Are you using language that would have been great in a high school or college thesis or major paper? If so, I’ve got news for you! And it’s not what you want to hear. If you write your offer like it’s a college paper, you’re probably boring your clients and they’re moving on before they even give your Really Awesome Thing a chance.
The advice I always give people is to write the way you speak. Next time you’re on Facebook in one of those groups, take a look at posts that you really like. I’m guessing they probably read just like someone has spoken about them.
So if you can articulate what people are getting well, consider recording it on Loom or Zoom and then transcribing it. That will give you a super awesome starting point that you can then clean up from there.
However, I’ll caution you here: try to avoid writing an offer that is lengthy or stream of consciousness. While this can be a great way to write emails or blog posts, it’s absolutely not ok for your offer. Your offer must seem like a spoken piece, but it actually needs a great deal of structure.
4. Are you using images with your offer?
Having any image is better than having no image. An image can anchor your text to make it eye-catching and grab people’s interest.
However, a good image that relates to your offer can improve your results exponentially.
Maybe it’s a photo, or maybe it’s a template from Canva that you customize. And, some platforms allow you to use video or animated gifs, which can be even more powerful! A picture tells 1,000 words, so imagine how many a video tells!
And don’t forget the power of the emoji! They’re a great way to add personality to your offer and help break up your text!
5. Do you tell a story when you write an offer?
There is nothing more powerful for marketing than storytelling. (Fight me.)
How else can you draw on people’s emotions and get them to buy in than if you tell a story? I don’t mean “once upon a time,” but you must set up your marketing like you’re telling a story where you or your product is the hero.
6. How long is your offer?
People expect a certain length these days. So don’t worry about making your offer 2-3 sentences. If you can do it in 2 to 3 sentences, go for it. But find a way to make it eye-catching if you do.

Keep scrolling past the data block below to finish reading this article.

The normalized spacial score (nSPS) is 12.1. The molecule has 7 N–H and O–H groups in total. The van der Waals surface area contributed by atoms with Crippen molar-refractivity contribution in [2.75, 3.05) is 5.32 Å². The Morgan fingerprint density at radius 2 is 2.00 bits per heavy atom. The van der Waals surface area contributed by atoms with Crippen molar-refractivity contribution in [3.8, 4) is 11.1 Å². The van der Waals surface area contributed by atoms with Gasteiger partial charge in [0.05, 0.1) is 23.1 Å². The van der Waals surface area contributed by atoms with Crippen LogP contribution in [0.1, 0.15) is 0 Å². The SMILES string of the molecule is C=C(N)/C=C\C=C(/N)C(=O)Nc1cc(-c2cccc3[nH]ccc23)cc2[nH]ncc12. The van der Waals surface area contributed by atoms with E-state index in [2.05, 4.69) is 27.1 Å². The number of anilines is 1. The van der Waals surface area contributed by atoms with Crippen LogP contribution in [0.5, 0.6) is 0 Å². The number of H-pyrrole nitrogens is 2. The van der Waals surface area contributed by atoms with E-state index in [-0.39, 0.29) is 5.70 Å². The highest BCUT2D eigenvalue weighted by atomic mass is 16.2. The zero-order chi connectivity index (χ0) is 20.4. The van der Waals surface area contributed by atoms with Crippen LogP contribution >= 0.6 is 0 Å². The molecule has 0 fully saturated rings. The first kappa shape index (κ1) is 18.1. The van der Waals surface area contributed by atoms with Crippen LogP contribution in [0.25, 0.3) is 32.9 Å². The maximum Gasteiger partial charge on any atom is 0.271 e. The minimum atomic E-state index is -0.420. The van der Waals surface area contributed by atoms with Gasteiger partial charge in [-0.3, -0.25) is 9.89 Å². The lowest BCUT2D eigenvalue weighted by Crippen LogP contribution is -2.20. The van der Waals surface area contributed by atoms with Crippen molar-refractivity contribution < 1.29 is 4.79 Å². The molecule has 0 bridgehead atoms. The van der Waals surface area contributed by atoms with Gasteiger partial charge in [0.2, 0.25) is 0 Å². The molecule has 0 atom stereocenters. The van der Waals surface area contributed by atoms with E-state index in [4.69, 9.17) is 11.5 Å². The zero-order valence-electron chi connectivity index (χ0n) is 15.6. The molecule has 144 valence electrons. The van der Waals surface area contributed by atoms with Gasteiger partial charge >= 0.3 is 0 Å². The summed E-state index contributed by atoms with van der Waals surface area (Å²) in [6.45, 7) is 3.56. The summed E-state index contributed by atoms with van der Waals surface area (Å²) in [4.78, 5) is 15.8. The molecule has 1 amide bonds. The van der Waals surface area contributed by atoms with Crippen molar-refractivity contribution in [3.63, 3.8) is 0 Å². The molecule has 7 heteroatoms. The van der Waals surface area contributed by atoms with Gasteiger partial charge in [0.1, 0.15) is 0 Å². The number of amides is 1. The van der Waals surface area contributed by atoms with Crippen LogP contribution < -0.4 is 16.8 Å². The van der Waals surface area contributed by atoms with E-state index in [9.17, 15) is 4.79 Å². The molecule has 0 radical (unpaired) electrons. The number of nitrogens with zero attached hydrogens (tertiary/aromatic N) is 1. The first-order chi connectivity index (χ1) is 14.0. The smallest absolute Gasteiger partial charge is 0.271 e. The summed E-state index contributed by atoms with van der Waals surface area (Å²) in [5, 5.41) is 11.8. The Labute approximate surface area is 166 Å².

If you simply throw up an image of a meeting with a sentence saying that you help leaders build their network and a link to your website or freebie, then that’s not going to entice anyone.
Use lots of white space to help your readers follow along. But, you also don’t want pages and pages of content. Longform sales pages have their place, just not in a social media post. Write a concise offer that sets the stage for what people will receive.
Do you need help writing an offer that sells?
If you’ve gone through this checklist and your offer stacks up, congratulations! You’ve probably written a really great offer!
But maybe you’ve taken a look at your offer and have noticed that it needs some help. If so here’s a recap of what your offer needs to do:
- outline the problem so your market can identify.
- explain how you’re solving the problem and why you
- outline the benefits
- give them a call to action
- include an image
Remember YOU know your own messaging very well. However, most people who see your offer won’t know anything about you, so you have to give them everything they need in a relatively short space.
Using this framework will help you immensely when it comes to writing an offer. If you’re still not sure that what you have is doing the trick, I can review your offer. In addition to giving you a Loom overview of your existing text, I’ll also explore it in the full context of your customer experience. Then I’ll give you some fresh, new copy that solves the problems and punches up your offer. Just click below to take advantage of this service.Punch Up Your Social Media Offer